On television, "Grey's Anatomy" actor Jesse Williams has saved lives in crisis situations. But his recent activism in the real world far outweighs the work of his on-screen alter ego.
Williams, who in February spoke out against the "criminalization of the black body," appeared on CNN's "State Of The Union" last week to discuss Michael Brown, a black teen fatally shot by a police officer in Ferguson, Missouri, on Aug. 9.
In the clip, Williams tries to steer the national conversation away from allegations that Brown had robbed a convenience store prior to being gunned down.
"You'll find that the people doing the oppressing always want to start the narrative at a convenient part, or always want to start the story in the middle," Williams says in the clip. "This started with a kid getting shot and killed and left in the street for four hours."
The experts who also appeared on the segment nod quietly as he continues. "There's a lot of bizarre behavior going on, and that is the story, that's where we need journalism. That's where we need that element of society to kick into gear and not just keep playing a loop of what the kid may have done in a convenience store," he said, referring to video footage of the alleged robbery which Ferguson police released last week.
"This is about finding justice for a kid that was shot, an 18-year-old that was shot, period," he added.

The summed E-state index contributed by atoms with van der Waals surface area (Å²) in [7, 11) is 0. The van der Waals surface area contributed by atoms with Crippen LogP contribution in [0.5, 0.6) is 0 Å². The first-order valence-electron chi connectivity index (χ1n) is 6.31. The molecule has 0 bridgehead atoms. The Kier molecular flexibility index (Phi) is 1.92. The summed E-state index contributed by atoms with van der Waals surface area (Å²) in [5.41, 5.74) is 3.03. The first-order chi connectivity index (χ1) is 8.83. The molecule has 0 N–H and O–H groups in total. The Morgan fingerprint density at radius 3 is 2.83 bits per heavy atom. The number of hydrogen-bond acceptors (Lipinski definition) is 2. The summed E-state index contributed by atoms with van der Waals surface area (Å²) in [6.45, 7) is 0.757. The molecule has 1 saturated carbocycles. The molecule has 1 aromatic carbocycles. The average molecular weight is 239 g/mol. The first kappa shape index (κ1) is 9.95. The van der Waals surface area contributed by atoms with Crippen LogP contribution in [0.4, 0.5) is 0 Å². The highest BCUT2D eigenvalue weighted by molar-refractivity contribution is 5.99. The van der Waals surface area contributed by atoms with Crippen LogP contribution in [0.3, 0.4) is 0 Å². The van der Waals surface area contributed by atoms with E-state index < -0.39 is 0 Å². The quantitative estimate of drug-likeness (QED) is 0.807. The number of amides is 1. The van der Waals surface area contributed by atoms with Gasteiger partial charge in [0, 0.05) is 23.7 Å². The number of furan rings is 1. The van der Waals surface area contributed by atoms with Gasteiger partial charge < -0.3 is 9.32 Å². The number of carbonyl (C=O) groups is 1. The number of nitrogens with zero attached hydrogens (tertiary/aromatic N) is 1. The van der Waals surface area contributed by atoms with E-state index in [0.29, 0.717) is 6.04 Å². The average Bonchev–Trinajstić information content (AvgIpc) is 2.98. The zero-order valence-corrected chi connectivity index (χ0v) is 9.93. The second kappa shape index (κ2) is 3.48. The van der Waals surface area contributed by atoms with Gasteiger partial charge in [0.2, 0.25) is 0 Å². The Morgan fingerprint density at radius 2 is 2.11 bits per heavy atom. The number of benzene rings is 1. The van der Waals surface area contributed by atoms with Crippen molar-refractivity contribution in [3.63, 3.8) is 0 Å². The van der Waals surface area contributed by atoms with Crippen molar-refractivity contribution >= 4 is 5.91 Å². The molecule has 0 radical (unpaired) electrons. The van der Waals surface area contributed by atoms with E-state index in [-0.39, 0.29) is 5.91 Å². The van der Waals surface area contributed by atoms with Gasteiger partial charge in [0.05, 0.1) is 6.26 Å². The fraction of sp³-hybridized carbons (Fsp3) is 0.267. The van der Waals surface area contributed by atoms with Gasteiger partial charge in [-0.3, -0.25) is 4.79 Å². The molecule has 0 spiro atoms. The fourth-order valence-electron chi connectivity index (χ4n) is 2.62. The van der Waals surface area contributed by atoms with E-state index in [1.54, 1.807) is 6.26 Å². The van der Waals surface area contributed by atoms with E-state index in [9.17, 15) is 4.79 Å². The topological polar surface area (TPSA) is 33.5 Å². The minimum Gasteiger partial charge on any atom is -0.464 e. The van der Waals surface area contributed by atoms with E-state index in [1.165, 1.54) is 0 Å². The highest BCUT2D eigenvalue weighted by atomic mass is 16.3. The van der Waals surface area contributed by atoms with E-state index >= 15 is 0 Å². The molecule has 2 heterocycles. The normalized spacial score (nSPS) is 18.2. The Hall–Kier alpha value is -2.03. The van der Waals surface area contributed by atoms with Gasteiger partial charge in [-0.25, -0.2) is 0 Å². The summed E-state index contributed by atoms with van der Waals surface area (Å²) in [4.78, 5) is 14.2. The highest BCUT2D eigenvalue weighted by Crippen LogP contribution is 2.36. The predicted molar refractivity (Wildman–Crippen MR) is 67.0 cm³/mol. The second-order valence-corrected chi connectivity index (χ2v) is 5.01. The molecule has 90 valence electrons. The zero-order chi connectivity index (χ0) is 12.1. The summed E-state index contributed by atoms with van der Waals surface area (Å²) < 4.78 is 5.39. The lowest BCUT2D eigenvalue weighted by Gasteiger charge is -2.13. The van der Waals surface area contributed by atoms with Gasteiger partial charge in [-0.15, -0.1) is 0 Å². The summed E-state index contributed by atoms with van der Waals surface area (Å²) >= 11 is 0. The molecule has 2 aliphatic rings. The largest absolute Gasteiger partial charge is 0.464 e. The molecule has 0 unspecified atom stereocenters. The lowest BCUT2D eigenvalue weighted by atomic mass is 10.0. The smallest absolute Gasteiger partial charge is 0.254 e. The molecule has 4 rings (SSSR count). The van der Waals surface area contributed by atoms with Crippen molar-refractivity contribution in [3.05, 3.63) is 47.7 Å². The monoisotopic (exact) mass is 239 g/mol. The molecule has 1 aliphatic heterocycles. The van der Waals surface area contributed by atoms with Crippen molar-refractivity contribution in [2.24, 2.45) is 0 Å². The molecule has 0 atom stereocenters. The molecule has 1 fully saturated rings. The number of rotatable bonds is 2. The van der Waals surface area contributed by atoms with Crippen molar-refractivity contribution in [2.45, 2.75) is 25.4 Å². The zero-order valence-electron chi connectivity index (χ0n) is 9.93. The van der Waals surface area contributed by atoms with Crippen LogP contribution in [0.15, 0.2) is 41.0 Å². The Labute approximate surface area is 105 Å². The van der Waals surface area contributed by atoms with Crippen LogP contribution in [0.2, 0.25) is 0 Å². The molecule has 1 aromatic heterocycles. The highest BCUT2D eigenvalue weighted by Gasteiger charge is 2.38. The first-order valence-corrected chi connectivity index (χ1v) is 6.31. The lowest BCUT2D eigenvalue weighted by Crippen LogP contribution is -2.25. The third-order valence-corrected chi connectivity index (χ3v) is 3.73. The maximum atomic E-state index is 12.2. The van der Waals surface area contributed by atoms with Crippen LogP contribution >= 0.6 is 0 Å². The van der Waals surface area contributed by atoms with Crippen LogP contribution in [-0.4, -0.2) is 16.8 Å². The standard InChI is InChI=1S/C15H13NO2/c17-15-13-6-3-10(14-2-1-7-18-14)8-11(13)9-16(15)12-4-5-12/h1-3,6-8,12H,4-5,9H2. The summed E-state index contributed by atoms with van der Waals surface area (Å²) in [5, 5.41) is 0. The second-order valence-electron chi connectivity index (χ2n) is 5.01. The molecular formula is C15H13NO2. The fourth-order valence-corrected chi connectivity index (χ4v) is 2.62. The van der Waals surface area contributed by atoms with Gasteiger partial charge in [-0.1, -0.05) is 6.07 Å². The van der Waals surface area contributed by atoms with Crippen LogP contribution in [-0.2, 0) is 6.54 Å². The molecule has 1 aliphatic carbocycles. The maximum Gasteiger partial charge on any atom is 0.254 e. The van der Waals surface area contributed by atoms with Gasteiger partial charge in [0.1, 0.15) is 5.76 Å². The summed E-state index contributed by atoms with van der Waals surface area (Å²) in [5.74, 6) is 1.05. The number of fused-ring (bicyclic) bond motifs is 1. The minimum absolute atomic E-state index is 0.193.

Williams' objection to airing the robbery video calls to mind the viral #IfTheyGunnedMeDown hashtag, which trended on Twitter soon after Brown's death. The hashtag argued against the media using images that could affect the public's perception of Michael Brown -- and others like him -- by making him appear less deserving of compassion or justice than, say, a white suspect.
Williams wants us to focus on what's actually happening, what actually matters, not what's narratively convenient.
"There's a complete double standard and a complete different experience that a certain element of this country has the privilege of being treated like human beings, and the rest of us are not treated like human beings. ... That needs to be discussed, that's the story," he explains.
And if it can help stop the next black teen from being shot dead in the street, that's a story we desperately need to push for.
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